# Reinforcement Learning Digest Part 1: Introduction & Finite Markov Decision Process framework

**Introduction**

Reinforcement learning is an important type of machine learning used in vast range of applications and fields including robotics, genetics, financial applications and recommendation systems to mention a few. In this series of articles, I aim at taking the reader into a journey to learn enough about this topic. The goal is to build knowledge in reinforcement learning starting from basic principles and gradually get to more advanced aspects of reinforcement learning. The articles will have a balance theory and practical demos which can help to practice theory learnt and cement understanding. So let us start the journey…

**Definition**

Reinforcement learning can be defined as follows:

”Reinforcement learning is an area of machine learning concerned with how software

agentsought to takeactionsin anenvironmentin order to maximize some notion ofcumulative reward.”

- Wikipedia

From this definition, we see that we have a software agent that interacts with an environment by taking actions which results in an immediate reward. it is the goal of the reinforcement learning is for the agent to learn how to maximize cumulative rewards obtained from taking sequence of such actions. One should note that actions with highest immediate rewards will result in optimal overall rewards. Therefore, the goal of reinforcement learning is to learn how to maximize overall rewards.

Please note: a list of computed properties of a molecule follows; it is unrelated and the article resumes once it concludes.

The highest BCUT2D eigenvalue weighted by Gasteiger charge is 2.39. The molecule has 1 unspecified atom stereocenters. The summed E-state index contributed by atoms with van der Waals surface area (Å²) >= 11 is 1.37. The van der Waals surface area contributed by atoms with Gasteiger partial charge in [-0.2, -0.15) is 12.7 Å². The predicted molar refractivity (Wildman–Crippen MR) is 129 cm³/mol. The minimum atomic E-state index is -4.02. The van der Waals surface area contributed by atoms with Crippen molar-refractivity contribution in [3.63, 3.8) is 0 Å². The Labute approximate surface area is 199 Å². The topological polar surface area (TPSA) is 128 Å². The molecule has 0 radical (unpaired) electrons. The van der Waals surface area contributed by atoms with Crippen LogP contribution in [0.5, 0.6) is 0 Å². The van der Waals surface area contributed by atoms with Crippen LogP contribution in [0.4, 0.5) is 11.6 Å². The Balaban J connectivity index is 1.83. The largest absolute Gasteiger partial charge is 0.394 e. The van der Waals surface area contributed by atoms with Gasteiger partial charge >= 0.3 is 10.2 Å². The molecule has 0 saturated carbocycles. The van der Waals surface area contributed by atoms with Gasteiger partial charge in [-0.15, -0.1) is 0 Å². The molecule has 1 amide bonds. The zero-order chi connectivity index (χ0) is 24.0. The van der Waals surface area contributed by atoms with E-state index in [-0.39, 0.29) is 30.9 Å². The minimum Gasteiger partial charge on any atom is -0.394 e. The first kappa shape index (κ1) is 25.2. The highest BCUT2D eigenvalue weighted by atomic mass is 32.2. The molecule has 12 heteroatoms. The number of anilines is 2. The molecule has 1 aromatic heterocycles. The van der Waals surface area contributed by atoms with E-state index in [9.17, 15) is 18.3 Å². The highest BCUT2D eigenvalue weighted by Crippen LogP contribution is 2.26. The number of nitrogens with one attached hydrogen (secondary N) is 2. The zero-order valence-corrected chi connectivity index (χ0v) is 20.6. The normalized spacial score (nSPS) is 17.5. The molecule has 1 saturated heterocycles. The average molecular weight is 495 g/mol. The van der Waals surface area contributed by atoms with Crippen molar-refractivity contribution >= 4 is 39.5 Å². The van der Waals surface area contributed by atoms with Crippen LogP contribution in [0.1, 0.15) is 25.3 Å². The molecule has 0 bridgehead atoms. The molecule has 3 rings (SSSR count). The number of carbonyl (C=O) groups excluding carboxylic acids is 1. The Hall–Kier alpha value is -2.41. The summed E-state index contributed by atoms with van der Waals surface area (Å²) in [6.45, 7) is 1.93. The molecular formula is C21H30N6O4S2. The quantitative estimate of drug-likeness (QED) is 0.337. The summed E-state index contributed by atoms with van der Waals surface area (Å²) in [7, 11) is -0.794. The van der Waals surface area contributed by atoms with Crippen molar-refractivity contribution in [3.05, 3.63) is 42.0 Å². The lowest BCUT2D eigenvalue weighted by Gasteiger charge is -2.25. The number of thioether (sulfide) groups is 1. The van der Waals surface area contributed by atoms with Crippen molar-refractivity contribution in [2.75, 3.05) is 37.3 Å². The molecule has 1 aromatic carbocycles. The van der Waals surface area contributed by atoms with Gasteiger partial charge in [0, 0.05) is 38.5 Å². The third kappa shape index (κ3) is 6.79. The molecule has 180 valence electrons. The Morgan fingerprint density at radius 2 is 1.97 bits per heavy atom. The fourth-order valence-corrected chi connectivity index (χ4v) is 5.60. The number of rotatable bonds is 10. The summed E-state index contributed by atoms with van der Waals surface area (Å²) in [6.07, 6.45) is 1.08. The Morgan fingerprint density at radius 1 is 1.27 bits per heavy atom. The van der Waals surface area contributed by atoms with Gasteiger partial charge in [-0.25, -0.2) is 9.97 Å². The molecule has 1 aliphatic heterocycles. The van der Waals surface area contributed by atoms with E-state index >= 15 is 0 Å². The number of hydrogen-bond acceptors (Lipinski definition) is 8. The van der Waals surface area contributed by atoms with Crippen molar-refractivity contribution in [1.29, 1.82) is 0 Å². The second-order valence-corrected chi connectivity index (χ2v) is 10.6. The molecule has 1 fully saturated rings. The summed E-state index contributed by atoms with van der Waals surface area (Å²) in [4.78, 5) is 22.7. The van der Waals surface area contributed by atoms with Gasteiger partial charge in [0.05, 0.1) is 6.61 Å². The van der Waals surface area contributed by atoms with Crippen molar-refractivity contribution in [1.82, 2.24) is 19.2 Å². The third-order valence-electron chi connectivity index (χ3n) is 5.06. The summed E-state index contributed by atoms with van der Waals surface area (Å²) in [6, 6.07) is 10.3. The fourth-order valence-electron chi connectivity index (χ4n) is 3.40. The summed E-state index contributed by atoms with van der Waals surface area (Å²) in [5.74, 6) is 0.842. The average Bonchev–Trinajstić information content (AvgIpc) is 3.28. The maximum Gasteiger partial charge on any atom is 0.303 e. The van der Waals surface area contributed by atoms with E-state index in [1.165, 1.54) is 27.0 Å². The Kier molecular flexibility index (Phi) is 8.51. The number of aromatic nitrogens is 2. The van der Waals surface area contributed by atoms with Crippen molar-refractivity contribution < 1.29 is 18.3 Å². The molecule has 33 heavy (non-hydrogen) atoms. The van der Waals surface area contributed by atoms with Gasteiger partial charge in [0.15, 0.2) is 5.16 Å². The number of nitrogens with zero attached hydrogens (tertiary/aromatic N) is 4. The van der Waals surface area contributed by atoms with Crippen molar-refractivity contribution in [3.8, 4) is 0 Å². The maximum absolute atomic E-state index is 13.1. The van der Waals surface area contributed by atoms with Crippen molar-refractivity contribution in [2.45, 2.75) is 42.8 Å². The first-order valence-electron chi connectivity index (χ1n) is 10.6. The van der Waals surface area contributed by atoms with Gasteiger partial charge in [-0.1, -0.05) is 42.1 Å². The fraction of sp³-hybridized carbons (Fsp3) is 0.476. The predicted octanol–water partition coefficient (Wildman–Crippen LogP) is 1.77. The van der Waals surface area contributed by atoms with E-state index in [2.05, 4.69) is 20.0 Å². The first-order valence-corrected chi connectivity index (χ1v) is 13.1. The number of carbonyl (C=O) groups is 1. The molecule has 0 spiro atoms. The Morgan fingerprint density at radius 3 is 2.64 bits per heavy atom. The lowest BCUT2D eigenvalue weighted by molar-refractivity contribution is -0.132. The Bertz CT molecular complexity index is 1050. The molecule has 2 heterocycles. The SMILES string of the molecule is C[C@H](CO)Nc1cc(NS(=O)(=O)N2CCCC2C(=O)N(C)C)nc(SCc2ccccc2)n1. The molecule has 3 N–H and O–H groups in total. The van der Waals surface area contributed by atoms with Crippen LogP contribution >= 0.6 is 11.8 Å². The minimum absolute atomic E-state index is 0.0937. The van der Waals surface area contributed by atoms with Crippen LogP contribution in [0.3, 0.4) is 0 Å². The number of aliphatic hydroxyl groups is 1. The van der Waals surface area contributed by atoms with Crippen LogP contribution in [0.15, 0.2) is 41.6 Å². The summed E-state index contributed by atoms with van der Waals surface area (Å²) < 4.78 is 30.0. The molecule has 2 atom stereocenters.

## How reinforcement learning different from other types of machine learning?

Supervised machine learning algorithms receive labeled samples. The label can be class for classification tasks or numeric value for regression tasks. The aim is to learn provide labels for examples they did not see before. The input samples are independent from each other and during training they are sampled with equal probability. For unsupervised learning, the input is unlabeled samples and the aim is identify clusters or association within the sample population.

Reinforcement learning is different from both types of ML in the following ways:

· **Input**: input to reinforcement learning algorithm is a representation of state of the environment.

· **Learning method**: learning achieved by receiving numerical signal, reward, for every action taken. Reinforcement learning agents learn from interaction with environment.

· **Learning objective**: optimal policy to make sequence actions that will maximize cumulative rewards in the long run.